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Once they were weaned off of milk replacer we began to introduce pre-killed fish into their pools. The seals began to eat these on their own. As they grew larger they were housed together in a much larger pool.
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Eventually, they began to look less like seal pups and more like adult seals. It was time to introduce live fish into their pool so they could learn to catch their own meals.
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At first the seals enjoyed chasing the fish, but they were reluctant to eat them.
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Eventually they got the hang of both capturing and swallowing the live fish. By release day both seals were extremely proficient at capturing prey. Special thanks to wildlife intern Niki Desautels for capturing these underwater photos of the seals.
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On release day, the seals were removed from their pool and placed in large kennels for the long ride to a marina in Westport. At the marina, they were transferred to the deck of a large, charter fishing vessel to complete the journey to the release site. Here we see seal #11-1168 smelling the salt air from the deck of the boat.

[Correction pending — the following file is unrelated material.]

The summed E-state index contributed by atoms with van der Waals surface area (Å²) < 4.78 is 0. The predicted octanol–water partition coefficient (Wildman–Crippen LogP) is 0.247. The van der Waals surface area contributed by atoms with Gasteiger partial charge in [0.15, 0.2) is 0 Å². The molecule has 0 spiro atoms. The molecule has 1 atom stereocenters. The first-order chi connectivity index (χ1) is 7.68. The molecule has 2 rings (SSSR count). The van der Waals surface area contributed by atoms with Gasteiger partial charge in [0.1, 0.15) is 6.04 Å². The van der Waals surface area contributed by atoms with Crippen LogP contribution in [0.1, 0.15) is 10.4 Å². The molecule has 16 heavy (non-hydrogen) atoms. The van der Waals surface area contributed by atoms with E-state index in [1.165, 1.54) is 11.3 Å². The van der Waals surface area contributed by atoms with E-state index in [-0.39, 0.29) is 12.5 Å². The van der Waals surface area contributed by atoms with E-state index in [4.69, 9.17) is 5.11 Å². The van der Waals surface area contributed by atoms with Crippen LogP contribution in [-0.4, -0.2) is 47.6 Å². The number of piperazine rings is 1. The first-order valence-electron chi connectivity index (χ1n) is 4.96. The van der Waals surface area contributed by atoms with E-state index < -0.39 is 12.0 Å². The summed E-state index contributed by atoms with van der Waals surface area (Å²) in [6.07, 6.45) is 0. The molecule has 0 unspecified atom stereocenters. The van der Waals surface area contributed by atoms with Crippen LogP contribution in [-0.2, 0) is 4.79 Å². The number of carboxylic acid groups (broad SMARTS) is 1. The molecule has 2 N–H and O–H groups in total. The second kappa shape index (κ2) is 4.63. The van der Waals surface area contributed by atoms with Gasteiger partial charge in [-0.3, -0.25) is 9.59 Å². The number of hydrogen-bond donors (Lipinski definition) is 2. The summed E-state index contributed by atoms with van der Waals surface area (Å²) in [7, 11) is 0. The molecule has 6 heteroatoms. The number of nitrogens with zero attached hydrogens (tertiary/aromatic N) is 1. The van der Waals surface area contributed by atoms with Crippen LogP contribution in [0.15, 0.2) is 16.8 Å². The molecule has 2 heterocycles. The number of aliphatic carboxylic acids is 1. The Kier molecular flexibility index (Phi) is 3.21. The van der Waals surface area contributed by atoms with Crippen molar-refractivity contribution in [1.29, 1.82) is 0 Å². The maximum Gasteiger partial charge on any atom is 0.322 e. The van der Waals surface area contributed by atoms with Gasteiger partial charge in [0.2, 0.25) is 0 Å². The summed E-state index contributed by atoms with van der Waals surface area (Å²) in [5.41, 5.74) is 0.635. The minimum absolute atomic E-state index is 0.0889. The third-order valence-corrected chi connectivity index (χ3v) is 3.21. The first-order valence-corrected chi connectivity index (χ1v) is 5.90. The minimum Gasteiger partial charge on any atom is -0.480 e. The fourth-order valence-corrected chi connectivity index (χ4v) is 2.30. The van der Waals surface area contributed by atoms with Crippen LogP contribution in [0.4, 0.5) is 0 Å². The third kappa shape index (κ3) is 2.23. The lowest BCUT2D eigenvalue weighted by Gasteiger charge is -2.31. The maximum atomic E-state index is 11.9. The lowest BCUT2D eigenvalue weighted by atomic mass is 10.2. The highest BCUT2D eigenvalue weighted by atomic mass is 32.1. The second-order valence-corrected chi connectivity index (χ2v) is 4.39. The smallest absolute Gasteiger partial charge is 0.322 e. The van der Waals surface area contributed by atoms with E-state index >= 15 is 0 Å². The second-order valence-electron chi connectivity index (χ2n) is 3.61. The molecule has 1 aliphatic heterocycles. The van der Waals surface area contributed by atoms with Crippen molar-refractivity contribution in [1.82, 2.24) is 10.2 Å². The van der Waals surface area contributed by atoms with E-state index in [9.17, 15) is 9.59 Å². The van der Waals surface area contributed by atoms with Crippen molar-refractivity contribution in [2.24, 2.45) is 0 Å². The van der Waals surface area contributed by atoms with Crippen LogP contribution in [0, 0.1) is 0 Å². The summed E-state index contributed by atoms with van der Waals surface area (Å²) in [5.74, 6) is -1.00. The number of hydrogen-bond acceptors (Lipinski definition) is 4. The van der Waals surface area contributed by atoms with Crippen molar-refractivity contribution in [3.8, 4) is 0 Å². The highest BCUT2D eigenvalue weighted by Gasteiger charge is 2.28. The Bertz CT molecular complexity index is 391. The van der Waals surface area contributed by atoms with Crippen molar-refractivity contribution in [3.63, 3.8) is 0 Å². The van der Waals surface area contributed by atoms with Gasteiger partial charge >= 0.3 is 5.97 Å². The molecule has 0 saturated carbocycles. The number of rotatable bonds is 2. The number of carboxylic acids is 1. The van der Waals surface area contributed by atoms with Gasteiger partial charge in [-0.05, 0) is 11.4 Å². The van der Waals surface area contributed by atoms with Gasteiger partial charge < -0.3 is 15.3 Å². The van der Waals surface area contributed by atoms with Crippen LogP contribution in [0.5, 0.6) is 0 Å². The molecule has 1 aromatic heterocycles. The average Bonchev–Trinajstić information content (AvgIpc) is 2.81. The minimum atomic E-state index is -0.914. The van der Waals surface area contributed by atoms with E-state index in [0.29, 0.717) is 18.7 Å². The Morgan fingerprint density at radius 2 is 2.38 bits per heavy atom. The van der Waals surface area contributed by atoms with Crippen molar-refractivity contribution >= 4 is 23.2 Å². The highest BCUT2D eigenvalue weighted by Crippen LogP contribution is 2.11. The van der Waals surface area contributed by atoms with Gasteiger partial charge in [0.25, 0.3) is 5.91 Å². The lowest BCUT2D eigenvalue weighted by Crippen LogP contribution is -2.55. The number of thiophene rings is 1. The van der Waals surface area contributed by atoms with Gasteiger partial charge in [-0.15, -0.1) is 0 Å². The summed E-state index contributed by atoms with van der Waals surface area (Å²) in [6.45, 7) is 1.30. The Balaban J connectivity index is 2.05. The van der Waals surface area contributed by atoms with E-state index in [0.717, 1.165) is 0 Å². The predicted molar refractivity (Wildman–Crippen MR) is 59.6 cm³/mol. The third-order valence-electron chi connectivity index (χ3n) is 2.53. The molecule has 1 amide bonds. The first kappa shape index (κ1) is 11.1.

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Seal #11-1082 was a little less excited by the boat ride, although she did push her nose up to the door to sample the air.
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PAWS Wildlife Veterinarian Dr. Steven Johnson opened the carrier to set seal #11-1082 free. She poked her head out to inspect her surroundings.
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A few seconds later #11-1082 dipped her head down and let her body slide out of the carrier toward the water below.
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She made a nearly perfect dive, her 54 pound body creating only a small splash.
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Next, seal #11-1168 was moved into position for release. Although he had seemed excited on the boat ride, seal #11-1168 was a bit more hesitant to leave his transport carrier.
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He eyed the water warily, and at one point seemed poised to enter. At that very moment seal #11-1082 popped to the surface and startled him back inside the carrier.
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We ended up tipping the carrier at an angle to encourage the seal to enter the water. He undulated his 66 pound bulk forward and exited the carrier.

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He entered the water with a noticeably less-graceful dive than had #11-1082. He stayed under for close to a minute and then both seals popped to the surface close to one another.

 

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They glanced our way a few times as we departed in the boat, and we all wished them well as they dove once more and embraced their newfound freedom.

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The seals looked great back in their element. They began to swim to the east toward Sand Island, a large sandbar on which seals are known to rest at low tide.